storytellers: born, or built?

Rachel commented on yesterday’s post:

Now, I always think of these things: but what happened to the first person ever to write a fiction novel? I know it’s a bit much, but you say that you have to read a lot of a genre to write that same genre. It seems unfair. What happens if you wanna write something completely different? And wouldn’t you be scared of “stealing” ideas?

There are still a few societies in the world where the spoken word is dominant, as it was in all of Europe until the 1700s (or later, depending on the nature of any given community). In those older European communities storytelling was just as important as it is now. This is as close to a universal truth as you can get. Storytelling is the way cultural goods are passed on, how we teach children about the world and our expectations and hopes. Byatt wrote in an essay (which I can’t find right now) that people need storytelling to function, that it’s as important as shelter and food.

So in a society that has no written language, stories get passed along verbally. Parents tell children stories, merchants who come back from a long trip are surrounded by people who want to hear about what is going on in the world. Someone who is especially good at storytelling will have a following. If old Margaret is sitting by the fire knitting, adults and children will drift in and she’ll start talking. She might tell a story from the community’s mythology or a fable, she might recount the day her neighbor, a greedy sort, got his head stuck in the milk bucket. Her audience reflects back to her how she’s doing by gasping or laughing or yawning.

The children are listening. It’s an apprenticeship. They will hear dozens of stories every day, short and long. Some of them will start when I was a girl or back in the days of before the great fire or now that reminds me of McNulty’s son James on his wedding day….

Children listen and learn how to tell a story. They learn about holding back surprises, about the importance of detail, about the narrative arc. They don’t know they’re learning these things, but they are. They will tell stories to each other, practicing, and give each other feedback in quite abrupt ways. Some will grow up to be excellent storytellers and some will never master the fine points, but they will all tell stories. The few with real talent might make a reputation for themselves that goes far beyond the small community where they live.

Writing a novel is a much more complex process, but there are many similarities. There are skills involved that you can only absorb and master by reading like a writer and then writing — in that order. I can tell you about the narrative arc, but you won’t really understand that idea until you’ve read closely — as someone interested in the mechanics of the process. This is the way many skills are passed on. A carpenter looks at a window casing differently than I do, for example. A painter looks at a painting and wonders how the artist got that particular effect. On the way home she thinks about how it might have been done, and she looks forward to trying it herself.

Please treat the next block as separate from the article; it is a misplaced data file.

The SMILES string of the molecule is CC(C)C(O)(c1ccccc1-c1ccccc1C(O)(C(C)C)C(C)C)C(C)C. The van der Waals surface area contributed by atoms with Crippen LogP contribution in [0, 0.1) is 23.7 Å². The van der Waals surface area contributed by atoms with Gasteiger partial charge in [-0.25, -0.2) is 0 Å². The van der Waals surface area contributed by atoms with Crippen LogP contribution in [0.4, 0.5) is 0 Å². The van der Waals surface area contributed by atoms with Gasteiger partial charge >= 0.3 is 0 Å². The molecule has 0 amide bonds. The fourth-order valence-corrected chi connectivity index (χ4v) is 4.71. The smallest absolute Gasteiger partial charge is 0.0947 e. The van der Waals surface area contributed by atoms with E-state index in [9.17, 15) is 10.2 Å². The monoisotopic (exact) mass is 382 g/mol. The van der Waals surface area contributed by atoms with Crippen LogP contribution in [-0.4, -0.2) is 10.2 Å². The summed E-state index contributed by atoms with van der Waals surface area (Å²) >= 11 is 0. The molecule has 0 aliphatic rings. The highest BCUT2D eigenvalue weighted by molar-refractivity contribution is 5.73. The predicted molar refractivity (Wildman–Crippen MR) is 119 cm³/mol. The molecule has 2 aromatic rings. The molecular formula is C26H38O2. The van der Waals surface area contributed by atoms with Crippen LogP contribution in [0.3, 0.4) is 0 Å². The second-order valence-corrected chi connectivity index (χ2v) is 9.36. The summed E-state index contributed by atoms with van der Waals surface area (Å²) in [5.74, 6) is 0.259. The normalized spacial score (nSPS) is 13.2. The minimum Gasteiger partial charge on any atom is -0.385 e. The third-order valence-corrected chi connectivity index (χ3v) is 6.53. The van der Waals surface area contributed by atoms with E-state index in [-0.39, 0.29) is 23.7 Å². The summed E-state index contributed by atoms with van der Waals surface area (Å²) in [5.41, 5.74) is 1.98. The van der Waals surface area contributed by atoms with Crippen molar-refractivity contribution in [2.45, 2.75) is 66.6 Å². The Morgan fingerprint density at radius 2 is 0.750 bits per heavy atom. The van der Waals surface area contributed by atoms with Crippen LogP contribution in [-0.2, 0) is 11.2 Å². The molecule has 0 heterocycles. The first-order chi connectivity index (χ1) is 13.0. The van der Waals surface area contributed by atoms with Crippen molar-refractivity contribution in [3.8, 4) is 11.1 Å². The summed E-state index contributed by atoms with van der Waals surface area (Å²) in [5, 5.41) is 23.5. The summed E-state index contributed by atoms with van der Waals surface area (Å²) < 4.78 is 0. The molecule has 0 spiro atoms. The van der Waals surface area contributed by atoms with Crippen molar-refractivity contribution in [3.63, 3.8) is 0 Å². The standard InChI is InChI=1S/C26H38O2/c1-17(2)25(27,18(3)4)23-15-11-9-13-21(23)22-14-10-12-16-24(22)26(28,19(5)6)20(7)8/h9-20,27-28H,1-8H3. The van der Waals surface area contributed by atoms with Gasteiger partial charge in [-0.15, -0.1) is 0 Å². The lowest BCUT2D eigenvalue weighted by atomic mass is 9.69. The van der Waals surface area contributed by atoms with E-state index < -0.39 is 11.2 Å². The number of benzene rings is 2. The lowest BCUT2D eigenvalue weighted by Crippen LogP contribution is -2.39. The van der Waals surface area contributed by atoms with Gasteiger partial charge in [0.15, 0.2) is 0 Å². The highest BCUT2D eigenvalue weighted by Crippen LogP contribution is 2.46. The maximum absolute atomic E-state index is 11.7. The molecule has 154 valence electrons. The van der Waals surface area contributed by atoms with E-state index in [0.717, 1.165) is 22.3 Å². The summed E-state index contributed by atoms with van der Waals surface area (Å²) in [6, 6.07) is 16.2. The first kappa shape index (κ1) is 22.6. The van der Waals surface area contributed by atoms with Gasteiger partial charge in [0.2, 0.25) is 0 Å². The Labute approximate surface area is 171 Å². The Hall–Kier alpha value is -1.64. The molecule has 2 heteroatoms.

Francine Prose (a favorite author of mine) has a great book out on this whole topic. She provides excellent arguments for the importance of close reading if you want to write. Certainly it’s a far more comprehensive treatment than this little post of mine.

So you do have to read, and you have to read a lot. There’s no shortcut around it. Some people will pick up the skills more easily; some will be innovative in ways that catch on. Is that unfair? Fair isn’t really a word that applies here, it seems to me. Some people have an intrinsic talent for storytelling, the way others are able to solve complex abstract mathematical problems. That’s the luck of the draw. What the Mathematician can do without much thought I can’t do at all, and he’d say the same thing about me.

Finally, on stealing ideas:

Every story has already been told and retold, and will be retold in the future. Some people claim that there are only seven basic plots. I had a look at that idea here.

Does this mean that all authors are stealing? Hardly. If I lift whole paragraphs from another writer, that’s stealing. If a story I read twenty years ago suddenly gives me an idea for a book of my own, that’s not stealing — but if I copy the book in the hope that no one make the connection, that is most definitely stealing. You can’t copyright a plot. If you could, there would be very few new novels published in any given year. The trick is to make the plot your own. It’s the author’s voice that makes a novel unique.